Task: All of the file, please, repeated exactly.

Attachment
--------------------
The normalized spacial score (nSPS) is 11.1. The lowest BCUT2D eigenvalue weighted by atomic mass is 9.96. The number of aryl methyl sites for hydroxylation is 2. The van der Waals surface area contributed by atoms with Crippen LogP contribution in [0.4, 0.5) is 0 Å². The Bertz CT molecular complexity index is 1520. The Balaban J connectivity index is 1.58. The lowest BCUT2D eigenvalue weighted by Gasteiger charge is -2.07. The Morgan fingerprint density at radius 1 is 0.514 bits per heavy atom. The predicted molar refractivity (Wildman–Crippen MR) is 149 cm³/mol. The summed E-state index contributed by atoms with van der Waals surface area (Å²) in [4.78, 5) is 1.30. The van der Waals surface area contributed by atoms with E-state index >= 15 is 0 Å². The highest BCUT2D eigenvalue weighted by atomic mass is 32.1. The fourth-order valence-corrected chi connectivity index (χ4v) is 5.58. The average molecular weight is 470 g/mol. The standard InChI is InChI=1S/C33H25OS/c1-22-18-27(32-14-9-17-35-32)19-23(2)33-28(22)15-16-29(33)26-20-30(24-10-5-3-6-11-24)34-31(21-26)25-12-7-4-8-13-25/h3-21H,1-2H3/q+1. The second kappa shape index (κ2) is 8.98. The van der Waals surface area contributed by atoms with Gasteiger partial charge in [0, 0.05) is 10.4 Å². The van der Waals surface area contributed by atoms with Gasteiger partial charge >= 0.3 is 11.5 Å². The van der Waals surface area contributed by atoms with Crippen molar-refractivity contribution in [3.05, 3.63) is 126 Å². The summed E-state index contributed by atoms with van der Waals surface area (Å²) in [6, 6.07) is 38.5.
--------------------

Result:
The normalized spacial score (nSPS) is 11.1. The lowest BCUT2D eigenvalue weighted by atomic mass is 9.96. The number of aryl methyl sites for hydroxylation is 2. The van der Waals surface area contributed by atoms with Crippen LogP contribution in [0.4, 0.5) is 0 Å². The Bertz CT molecular complexity index is 1520. The Balaban J connectivity index is 1.58. The lowest BCUT2D eigenvalue weighted by Gasteiger charge is -2.07. The Morgan fingerprint density at radius 1 is 0.514 bits per heavy atom. The predicted molar refractivity (Wildman–Crippen MR) is 149 cm³/mol. The summed E-state index contributed by atoms with van der Waals surface area (Å²) in [4.78, 5) is 1.30. The van der Waals surface area contributed by atoms with E-state index >= 15 is 0 Å². The highest BCUT2D eigenvalue weighted by atomic mass is 32.1. The fourth-order valence-corrected chi connectivity index (χ4v) is 5.58. The average molecular weight is 470 g/mol. The standard InChI is InChI=1S/C33H25OS/c1-22-18-27(32-14-9-17-35-32)19-23(2)33-28(22)15-16-29(33)26-20-30(24-10-5-3-6-11-24)34-31(21-26)25-12-7-4-8-13-25/h3-21H,1-2H3/q+1. The second kappa shape index (κ2) is 8.98. The van der Waals surface area contributed by atoms with Gasteiger partial charge in [0, 0.05) is 10.4 Å². The van der Waals surface area contributed by atoms with Gasteiger partial charge >= 0.3 is 11.5 Å². The van der Waals surface area contributed by atoms with Crippen molar-refractivity contribution in [3.05, 3.63) is 126 Å². The summed E-state index contributed by atoms with van der Waals surface area (Å²) in [6, 6.07) is 38.5.